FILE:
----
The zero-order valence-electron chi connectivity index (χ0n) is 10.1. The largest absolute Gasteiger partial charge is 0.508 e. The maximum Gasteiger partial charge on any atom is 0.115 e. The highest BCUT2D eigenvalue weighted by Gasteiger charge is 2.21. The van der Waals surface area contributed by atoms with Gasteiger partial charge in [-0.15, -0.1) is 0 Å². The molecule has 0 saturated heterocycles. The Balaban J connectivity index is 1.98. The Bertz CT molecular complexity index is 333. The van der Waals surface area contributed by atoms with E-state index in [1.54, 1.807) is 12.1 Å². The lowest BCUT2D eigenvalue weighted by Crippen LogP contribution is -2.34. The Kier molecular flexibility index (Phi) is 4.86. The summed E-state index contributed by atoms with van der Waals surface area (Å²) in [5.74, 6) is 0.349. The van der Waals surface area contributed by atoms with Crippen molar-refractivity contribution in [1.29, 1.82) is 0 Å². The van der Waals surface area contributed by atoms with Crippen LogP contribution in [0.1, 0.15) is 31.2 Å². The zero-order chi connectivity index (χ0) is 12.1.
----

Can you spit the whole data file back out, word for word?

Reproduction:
The zero-order valence-electron chi connectivity index (χ0n) is 10.1. The largest absolute Gasteiger partial charge is 0.508 e. The maximum Gasteiger partial charge on any atom is 0.115 e. The highest BCUT2D eigenvalue weighted by Gasteiger charge is 2.21. The van der Waals surface area contributed by atoms with Gasteiger partial charge in [-0.15, -0.1) is 0 Å². The molecule has 0 saturated heterocycles. The Balaban J connectivity index is 1.98. The Bertz CT molecular complexity index is 333. The van der Waals surface area contributed by atoms with E-state index in [1.54, 1.807) is 12.1 Å². The lowest BCUT2D eigenvalue weighted by Crippen LogP contribution is -2.34. The Kier molecular flexibility index (Phi) is 4.86. The summed E-state index contributed by atoms with van der Waals surface area (Å²) in [5.74, 6) is 0.349. The van der Waals surface area contributed by atoms with Crippen molar-refractivity contribution in [1.29, 1.82) is 0 Å². The van der Waals surface area contributed by atoms with Crippen LogP contribution in [0.1, 0.15) is 31.2 Å². The zero-order chi connectivity index (χ0) is 12.1.